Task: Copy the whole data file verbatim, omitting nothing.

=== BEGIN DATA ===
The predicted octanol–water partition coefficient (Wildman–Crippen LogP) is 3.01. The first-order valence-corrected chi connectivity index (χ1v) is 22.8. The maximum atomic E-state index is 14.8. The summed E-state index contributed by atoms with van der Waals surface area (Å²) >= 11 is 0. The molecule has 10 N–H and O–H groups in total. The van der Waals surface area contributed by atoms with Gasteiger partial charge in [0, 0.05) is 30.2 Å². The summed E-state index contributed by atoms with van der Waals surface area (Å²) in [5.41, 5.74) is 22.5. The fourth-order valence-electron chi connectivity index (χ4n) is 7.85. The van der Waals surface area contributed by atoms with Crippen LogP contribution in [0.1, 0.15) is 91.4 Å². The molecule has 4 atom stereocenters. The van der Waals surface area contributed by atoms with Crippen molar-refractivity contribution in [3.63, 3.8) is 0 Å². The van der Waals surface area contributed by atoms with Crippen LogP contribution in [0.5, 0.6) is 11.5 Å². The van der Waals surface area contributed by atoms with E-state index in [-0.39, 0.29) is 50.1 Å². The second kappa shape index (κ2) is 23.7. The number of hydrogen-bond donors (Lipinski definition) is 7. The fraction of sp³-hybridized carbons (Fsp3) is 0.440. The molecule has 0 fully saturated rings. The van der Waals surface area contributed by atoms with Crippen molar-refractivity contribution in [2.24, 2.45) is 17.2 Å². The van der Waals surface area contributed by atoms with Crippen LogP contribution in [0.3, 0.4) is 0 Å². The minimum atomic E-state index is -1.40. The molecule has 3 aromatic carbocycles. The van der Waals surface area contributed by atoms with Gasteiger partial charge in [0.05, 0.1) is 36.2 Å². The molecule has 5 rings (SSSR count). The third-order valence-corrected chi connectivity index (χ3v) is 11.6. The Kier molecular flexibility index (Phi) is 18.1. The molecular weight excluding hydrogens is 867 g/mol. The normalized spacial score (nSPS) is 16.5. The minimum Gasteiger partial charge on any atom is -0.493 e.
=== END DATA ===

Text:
The predicted octanol–water partition coefficient (Wildman–Crippen LogP) is 3.01. The first-order valence-corrected chi connectivity index (χ1v) is 22.8. The maximum atomic E-state index is 14.8. The summed E-state index contributed by atoms with van der Waals surface area (Å²) >= 11 is 0. The molecule has 10 N–H and O–H groups in total. The van der Waals surface area contributed by atoms with Gasteiger partial charge in [0, 0.05) is 30.2 Å². The summed E-state index contributed by atoms with van der Waals surface area (Å²) in [5.41, 5.74) is 22.5. The fourth-order valence-electron chi connectivity index (χ4n) is 7.85. The van der Waals surface area contributed by atoms with Crippen LogP contribution in [0.1, 0.15) is 91.4 Å². The molecule has 4 atom stereocenters. The van der Waals surface area contributed by atoms with Crippen molar-refractivity contribution in [3.63, 3.8) is 0 Å². The van der Waals surface area contributed by atoms with Crippen LogP contribution in [0.5, 0.6) is 11.5 Å². The van der Waals surface area contributed by atoms with E-state index in [-0.39, 0.29) is 50.1 Å². The second kappa shape index (κ2) is 23.7. The number of hydrogen-bond donors (Lipinski definition) is 7. The fraction of sp³-hybridized carbons (Fsp3) is 0.440. The molecule has 0 fully saturated rings. The van der Waals surface area contributed by atoms with Crippen molar-refractivity contribution in [2.24, 2.45) is 17.2 Å². The van der Waals surface area contributed by atoms with Crippen LogP contribution in [0.3, 0.4) is 0 Å². The minimum atomic E-state index is -1.40. The molecule has 3 aromatic carbocycles. The van der Waals surface area contributed by atoms with Gasteiger partial charge in [0.05, 0.1) is 36.2 Å². The molecule has 5 rings (SSSR count). The third-order valence-corrected chi connectivity index (χ3v) is 11.6. The Kier molecular flexibility index (Phi) is 18.1. The molecular weight excluding hydrogens is 867 g/mol. The normalized spacial score (nSPS) is 16.5. The minimum Gasteiger partial charge on any atom is -0.493 e.